Site icon The Alchemy of Imperfection

A Note From the Director


Cara Cruickshank

As an artist, social entrepreneur, and #MeToo advocate, my inspiration for The Alchemy of Imperfection stems from an evolving, life-long inquiry into the expression of the wild feminine within cultural, socio-political, spiritual, and familial traditions.

I am deeply interested in the question: “What does an autonomous, free life look like for women?” Our Western culture tends to see itself as paving a new path for women. However, the truth is that many indigenous cultures and philosophies—for example, the Iroquois Nation which thrived for thousands of years right here in New York—created sustainable models of social justice that valued and often prioritized women’s roles and contributions. I look to these models for source material, influence, and methodology…

My passion is bringing diverse people – socio-economically, culturally, and professionally – together to explore through art and community conversations important and difficult questions that are difficult to talk about and to answer. When we come together in the spirit of curiosity, discovery, and deep listening, that’s the space in which possibility, vital ideas, and new vision is born.

I grew up with a split cultural identity as Brazilian-American, influenced by a broad mix of cultural and religious backgrounds in a rural, working-class community in the Catskill Mountains of New York. I developed an early appreciation for the beauties of nature from my father, a passionate outdoorsman, and the freedom of authentic expression, as modeled by my mother and grandmother, both fiercely independent Brazilian women.

The maternal influence on my development as a woman, artist, researcher, and organizer has been strong and ongoing. My mother was a craft decorative artist who built her own business as an entrepreneur and currently directs a nonprofit healing center. My grandmother enjoyed a 30-year solo career as a prominent singer and guitarist of folk music from South America and Europe. Her international success led to her becoming an official cultural ambassador from Brazil to the world. My great-aunt was the first female gynecologist in Brazil, and my great, great-grandmother was a Brazilian journalist – a taboo profession for a woman in her day. Additionally, my grandparents reversed traditional gender roles in the 1950s and while my grandmother led her international career, traveling constantly, my grandfather was the working, stay-at-home parent who supported her endeavors from behind the scenes.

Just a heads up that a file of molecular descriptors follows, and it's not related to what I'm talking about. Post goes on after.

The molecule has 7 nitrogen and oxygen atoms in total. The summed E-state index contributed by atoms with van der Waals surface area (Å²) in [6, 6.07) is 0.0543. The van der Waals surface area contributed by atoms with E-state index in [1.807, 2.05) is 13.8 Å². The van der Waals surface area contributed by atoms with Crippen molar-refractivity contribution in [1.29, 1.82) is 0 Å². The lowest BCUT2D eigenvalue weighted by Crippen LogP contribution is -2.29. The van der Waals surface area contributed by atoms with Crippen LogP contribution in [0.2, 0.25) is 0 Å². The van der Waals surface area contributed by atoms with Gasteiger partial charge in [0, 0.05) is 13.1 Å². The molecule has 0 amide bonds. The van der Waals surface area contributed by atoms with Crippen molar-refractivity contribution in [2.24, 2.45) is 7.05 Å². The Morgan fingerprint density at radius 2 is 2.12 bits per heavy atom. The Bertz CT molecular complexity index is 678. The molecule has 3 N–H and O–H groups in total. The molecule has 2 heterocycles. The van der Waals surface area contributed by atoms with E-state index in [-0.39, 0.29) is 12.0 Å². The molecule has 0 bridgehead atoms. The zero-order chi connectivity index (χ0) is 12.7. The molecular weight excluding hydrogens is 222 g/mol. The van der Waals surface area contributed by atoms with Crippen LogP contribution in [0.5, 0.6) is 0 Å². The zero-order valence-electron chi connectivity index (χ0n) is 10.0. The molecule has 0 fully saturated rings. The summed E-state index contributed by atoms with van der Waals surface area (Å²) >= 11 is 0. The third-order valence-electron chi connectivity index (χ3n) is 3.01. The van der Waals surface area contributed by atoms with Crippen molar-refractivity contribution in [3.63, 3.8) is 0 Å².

My work in feminism started inadvertently 12 years ago on a trip through Brazil, where I experienced the male-dominated Afro-Latino culture of the northeast. I had been awarded a private grant to create an independent, educational project with youth in Bahia. As I traveled through various rural communities and engaged Brazilian children and teachers in conversation, I was increasingly shocked by how little education girls received and the prevalence of sexual exploitation they were subjected to from a young age. This predominantly Catholic culture optimized the “virgin or the whore” mentality. Sexual assault and harassment were frequent occurrences for girls and women, in many cases, tolerated by the community and considered a social norm.